Welcome to our new blog!
I'm excited to introduce myself and tell you a little about how Bob and I know eachother. I'm an SLP working in an inpatient rehabilitation center. I see mainly adult patients with stroke, TBI, and spinal cord injuries. We also get our fair share of cancer, Guillain Barre, Parkinsons, MS. . . I love working with adults. Rehab can be a grueling setting to work in, but I find it really fulfilling, challenging, and interesting.
I'm hoping this blog can be a great place to share ideas and questions, and to have discussions and get feedback and ideas from other SLPs. Feel free to comment often- including questions or requests for a specific post. We love comments!
Bob and I met when we had a study group together way back in our junior year of college. We kept joining up for tests and projects, and over the next four years of undergrad and grad school we studied together for every test and paired up for every single project. Our study styles just meshed well and I know Bob was a great help to me all throughout. He put up with my crabby attitude on those late night cramming sessions, my many dating tales, my goofy humor, and my procrastination. It's great to have a friend to lean on in those tough graduate school years! Bob is a total hoot, he's witty, he's super smart, he's an extremely caring and compassionate clinician, he loves people, and would have been voted "Mr. Congeniality" if there were such a thing in the Communicative Disorders Department. Bob is laid back, good-natured, and fun-loving. I'm looking forward to his posts!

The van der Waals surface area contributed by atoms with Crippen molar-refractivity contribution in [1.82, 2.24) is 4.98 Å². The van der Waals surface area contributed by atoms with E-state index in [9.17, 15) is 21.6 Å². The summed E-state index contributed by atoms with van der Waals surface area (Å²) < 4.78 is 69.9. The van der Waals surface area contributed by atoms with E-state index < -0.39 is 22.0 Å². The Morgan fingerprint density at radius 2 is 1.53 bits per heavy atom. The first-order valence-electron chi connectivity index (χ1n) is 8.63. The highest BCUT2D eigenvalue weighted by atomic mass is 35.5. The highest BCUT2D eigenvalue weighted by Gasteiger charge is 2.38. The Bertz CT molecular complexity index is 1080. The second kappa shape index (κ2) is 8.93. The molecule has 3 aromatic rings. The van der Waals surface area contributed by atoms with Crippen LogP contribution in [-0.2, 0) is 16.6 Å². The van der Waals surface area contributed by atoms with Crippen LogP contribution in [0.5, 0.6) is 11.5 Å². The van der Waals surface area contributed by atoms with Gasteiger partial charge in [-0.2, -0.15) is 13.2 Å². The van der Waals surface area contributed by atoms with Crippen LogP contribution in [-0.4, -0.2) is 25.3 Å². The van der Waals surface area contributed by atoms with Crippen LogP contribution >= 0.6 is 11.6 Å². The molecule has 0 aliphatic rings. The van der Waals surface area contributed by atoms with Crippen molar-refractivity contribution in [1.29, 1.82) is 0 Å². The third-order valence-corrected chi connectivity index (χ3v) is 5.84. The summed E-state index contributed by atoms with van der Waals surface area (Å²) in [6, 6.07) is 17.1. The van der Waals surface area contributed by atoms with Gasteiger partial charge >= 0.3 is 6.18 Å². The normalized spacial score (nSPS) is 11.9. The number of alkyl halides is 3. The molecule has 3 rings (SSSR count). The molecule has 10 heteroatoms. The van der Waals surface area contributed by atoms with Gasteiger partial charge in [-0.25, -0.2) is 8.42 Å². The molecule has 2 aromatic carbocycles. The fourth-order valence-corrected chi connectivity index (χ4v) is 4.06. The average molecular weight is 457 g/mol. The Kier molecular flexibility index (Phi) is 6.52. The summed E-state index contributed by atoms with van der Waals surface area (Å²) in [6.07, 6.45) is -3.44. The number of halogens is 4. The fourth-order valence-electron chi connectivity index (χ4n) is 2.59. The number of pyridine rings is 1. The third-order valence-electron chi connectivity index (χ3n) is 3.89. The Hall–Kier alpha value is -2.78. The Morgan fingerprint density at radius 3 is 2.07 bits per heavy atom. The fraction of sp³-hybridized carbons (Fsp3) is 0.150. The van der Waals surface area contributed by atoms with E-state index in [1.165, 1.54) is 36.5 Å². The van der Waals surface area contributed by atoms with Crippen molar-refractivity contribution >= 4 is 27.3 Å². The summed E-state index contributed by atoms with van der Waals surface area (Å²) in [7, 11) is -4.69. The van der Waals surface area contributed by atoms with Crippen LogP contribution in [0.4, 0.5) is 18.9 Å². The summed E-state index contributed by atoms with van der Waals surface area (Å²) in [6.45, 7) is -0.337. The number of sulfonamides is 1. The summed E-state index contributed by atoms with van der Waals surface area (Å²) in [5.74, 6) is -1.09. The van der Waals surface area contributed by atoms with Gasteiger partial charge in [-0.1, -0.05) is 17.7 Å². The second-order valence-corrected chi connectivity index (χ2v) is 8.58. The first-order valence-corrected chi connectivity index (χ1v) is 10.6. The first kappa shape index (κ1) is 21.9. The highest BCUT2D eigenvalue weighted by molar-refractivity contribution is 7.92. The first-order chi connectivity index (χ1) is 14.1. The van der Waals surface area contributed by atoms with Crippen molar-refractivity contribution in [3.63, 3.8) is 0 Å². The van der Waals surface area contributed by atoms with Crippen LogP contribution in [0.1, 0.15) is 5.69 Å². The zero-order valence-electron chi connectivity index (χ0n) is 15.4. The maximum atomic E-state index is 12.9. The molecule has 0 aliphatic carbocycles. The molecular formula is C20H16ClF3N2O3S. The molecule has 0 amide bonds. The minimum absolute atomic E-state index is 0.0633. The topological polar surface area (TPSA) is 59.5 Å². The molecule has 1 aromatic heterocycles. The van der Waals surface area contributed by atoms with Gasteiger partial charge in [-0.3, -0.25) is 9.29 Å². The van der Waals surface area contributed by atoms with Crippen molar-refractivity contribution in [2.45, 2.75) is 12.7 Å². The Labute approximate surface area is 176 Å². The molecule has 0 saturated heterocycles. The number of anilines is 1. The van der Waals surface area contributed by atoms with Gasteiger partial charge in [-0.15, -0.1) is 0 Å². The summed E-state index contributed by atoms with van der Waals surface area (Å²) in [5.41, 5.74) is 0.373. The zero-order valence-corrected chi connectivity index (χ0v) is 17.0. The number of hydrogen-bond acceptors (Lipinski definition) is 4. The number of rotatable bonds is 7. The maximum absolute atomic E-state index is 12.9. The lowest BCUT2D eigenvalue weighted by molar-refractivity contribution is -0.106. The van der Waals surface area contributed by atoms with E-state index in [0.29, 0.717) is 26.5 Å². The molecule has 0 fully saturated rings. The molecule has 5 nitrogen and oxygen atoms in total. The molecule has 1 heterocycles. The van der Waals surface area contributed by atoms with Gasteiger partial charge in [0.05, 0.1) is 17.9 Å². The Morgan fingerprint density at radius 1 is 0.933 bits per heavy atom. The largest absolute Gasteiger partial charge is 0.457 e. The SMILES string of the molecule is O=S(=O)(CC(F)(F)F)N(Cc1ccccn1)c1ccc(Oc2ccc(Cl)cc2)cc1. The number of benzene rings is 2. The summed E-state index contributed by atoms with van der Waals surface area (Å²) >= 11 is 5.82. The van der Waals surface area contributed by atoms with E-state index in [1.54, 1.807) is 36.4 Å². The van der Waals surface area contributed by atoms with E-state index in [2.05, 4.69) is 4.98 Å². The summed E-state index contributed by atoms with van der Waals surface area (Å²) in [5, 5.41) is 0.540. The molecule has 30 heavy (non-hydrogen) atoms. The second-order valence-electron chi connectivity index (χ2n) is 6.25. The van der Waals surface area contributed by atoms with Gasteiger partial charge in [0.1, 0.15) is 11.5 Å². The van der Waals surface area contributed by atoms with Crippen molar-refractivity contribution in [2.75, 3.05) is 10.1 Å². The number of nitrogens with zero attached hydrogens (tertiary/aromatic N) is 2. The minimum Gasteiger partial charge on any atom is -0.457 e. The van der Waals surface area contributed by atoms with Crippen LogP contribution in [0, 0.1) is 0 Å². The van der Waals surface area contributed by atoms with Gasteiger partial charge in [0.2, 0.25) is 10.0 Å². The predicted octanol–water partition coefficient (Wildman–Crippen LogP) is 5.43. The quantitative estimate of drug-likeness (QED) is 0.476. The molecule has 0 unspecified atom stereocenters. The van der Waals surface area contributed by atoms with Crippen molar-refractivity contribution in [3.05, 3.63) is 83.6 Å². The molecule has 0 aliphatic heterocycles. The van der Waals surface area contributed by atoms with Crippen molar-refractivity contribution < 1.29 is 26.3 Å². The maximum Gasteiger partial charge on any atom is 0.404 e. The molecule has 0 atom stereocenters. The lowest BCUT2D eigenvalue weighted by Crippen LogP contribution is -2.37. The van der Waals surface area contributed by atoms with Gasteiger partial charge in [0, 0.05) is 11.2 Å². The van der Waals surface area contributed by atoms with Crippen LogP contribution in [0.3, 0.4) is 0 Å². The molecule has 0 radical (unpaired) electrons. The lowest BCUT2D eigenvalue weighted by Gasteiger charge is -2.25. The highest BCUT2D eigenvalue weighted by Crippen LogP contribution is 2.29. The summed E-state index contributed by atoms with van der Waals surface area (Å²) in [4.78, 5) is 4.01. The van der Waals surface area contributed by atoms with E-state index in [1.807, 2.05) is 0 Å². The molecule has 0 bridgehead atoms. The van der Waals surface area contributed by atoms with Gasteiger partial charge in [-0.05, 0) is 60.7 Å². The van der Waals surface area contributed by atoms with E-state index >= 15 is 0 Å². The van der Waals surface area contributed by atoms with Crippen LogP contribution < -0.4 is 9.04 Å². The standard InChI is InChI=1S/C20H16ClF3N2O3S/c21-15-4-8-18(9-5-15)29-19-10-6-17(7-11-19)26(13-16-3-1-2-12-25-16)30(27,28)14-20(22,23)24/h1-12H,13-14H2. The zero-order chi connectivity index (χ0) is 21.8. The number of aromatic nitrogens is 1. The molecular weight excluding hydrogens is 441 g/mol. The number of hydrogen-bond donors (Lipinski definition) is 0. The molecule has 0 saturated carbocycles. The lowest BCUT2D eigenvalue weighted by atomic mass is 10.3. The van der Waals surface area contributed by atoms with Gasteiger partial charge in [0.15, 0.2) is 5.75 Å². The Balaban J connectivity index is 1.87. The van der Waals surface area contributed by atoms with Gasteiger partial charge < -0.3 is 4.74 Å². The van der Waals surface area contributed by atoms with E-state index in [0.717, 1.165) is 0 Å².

As for me, I'm into running, reading, blogging, singing, and eating good food. As an SLP, my favorite things to work on are apraxia and aphasia. I won't tell you my least favorite quite yet. I like to do a lot of patient and family education, I'm aggressive when working on dysphagia, I'm passionate about AAC, and my favorite therapy tools are the VNS and the WALC-2 for those of you who know what I'm talking about. I dislike plantar fasciitis, people on the train with poor hygiene, heavy metal, daily therapy documentation, cold weather, crusty bread, and stubbing a toe.